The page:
‘Your Own Personal Exegesis’ Off Broadway Review: This Passion Play Is Really Passionate

Organized religion takes a hit in Julia May Jonas’ sly, new comedy

your own personal exegesis
Annie Fang, Cole Doman, Savidu Geevaratne, Hanna Cabell and Mia Pak in "Your Own Personal Exegesis" (Photo: Jeremy Daniel)

Sometimes a show’s tone and rhythm are so off you sit up in your seat to pay immediate attention. In Julia May Jonas’ new play, “Your Own Personal Exegesis,” there’s a loopiness in the delivery of the four teenage characters that is also oddly reflected in the far more constipated delivery of the one adult, a reverend who leads a youth church group. Under the both sneaky and sharp direction of Annie Tippe, Jonas and her five actors turn the play’s plethora of ellipses into a work of sly, dark humor. “Your Own Personal Exegesis” opened Monday at LCT’s Claire Tow Theater.

The four teenagers here aren’t the only ones having to cope with hormonal drives gone wild. The Rev Kat (Hannah Cabell) possesses her own wily desires, and in the course of this 90-minute play, the good minister exposes how sex and the theater are the twin pillars of organized religion. That the reverend was a drama major in college before seguing to a life in the church is one of the play’s lesser surprises, as are the hots she develops for one of her students.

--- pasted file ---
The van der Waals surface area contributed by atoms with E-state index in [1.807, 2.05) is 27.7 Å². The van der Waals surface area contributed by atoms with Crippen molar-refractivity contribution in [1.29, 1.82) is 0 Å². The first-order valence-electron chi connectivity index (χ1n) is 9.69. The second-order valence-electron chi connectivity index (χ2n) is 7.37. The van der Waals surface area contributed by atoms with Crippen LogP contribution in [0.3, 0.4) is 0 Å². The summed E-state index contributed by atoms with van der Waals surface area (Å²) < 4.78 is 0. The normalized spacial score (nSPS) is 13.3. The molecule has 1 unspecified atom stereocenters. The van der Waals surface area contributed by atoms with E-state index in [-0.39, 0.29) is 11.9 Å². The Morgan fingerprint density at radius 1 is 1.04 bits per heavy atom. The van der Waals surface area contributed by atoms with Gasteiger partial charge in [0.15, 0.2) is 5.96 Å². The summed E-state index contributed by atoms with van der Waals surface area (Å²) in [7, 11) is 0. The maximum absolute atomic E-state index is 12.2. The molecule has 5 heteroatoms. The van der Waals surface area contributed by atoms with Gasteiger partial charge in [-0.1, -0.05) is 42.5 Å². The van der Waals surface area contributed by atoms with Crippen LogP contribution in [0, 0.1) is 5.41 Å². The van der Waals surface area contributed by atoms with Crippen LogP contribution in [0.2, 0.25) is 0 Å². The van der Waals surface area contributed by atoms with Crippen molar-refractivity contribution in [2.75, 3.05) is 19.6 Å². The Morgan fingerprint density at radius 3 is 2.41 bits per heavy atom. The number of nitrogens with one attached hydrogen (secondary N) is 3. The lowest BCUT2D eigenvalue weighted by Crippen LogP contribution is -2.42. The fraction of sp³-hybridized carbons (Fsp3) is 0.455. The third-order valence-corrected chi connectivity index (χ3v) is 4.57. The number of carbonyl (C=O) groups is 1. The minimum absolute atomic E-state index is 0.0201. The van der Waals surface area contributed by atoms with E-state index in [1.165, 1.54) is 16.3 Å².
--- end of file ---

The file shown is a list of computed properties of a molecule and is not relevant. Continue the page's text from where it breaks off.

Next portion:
“Your Own Personal Exegesis” is at its funniest when its characters are at their most repressed. Intimations of bulimia, hardwired celibacy, scarring and parental neglect, among other problems, are established immediately and with comedy. When the play turns really bizarre – one of the characters morphs into a bird – Jonas’ writing is actually more predictable. It’s very likely that this playwright owns a well-worn DVD of Darren Aronofsky’s “Black Swan.”

Rev Kat’s choice to dramatize the near-pornographic story of David and Bathsheba fits a little too easily into Jonas’ axis of sex, theater and religion. More effective is her staging of the Passion Play. Rest assured you will never look at Michelangelo’s Pieta in quite the same way.

Cabell’s transformation from a controlled figure of authority to a babbling, nearly incoherent nutcase is subtle and remarkable. In her journey, she is aptly supported by the young actors Annie Fang, Mia Pak, Savidu Geevaratne and especially Cole Doman, who makes Rev Kat’s fall from grace a foregone conclusion.